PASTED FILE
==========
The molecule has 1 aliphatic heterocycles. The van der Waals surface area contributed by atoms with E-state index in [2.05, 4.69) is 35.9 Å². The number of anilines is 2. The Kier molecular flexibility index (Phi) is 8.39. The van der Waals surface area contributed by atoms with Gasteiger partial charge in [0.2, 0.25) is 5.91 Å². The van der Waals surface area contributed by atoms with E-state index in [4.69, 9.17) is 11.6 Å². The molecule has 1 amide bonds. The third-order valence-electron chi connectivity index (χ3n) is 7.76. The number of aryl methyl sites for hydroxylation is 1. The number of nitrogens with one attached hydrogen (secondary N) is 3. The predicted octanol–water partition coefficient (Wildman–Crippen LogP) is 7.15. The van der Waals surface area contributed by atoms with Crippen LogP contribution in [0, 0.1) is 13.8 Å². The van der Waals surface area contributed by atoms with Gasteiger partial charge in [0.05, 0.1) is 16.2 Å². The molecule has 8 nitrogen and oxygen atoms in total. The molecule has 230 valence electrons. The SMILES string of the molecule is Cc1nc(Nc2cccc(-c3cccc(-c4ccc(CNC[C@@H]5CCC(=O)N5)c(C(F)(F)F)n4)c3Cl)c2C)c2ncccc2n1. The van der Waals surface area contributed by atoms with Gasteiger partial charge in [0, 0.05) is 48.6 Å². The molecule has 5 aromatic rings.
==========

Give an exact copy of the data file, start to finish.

The molecule has 1 aliphatic heterocycles. The van der Waals surface area contributed by atoms with E-state index in [2.05, 4.69) is 35.9 Å². The number of anilines is 2. The Kier molecular flexibility index (Phi) is 8.39. The van der Waals surface area contributed by atoms with Gasteiger partial charge in [0.2, 0.25) is 5.91 Å². The van der Waals surface area contributed by atoms with E-state index in [4.69, 9.17) is 11.6 Å². The molecule has 1 amide bonds. The third-order valence-electron chi connectivity index (χ3n) is 7.76. The number of aryl methyl sites for hydroxylation is 1. The number of nitrogens with one attached hydrogen (secondary N) is 3. The predicted octanol–water partition coefficient (Wildman–Crippen LogP) is 7.15. The van der Waals surface area contributed by atoms with Crippen LogP contribution in [0, 0.1) is 13.8 Å². The van der Waals surface area contributed by atoms with Gasteiger partial charge in [0.05, 0.1) is 16.2 Å². The molecule has 8 nitrogen and oxygen atoms in total. The molecule has 230 valence electrons. The SMILES string of the molecule is Cc1nc(Nc2cccc(-c3cccc(-c4ccc(CNC[C@@H]5CCC(=O)N5)c(C(F)(F)F)n4)c3Cl)c2C)c2ncccc2n1. The van der Waals surface area contributed by atoms with Gasteiger partial charge in [0, 0.05) is 48.6 Å². The molecule has 5 aromatic rings.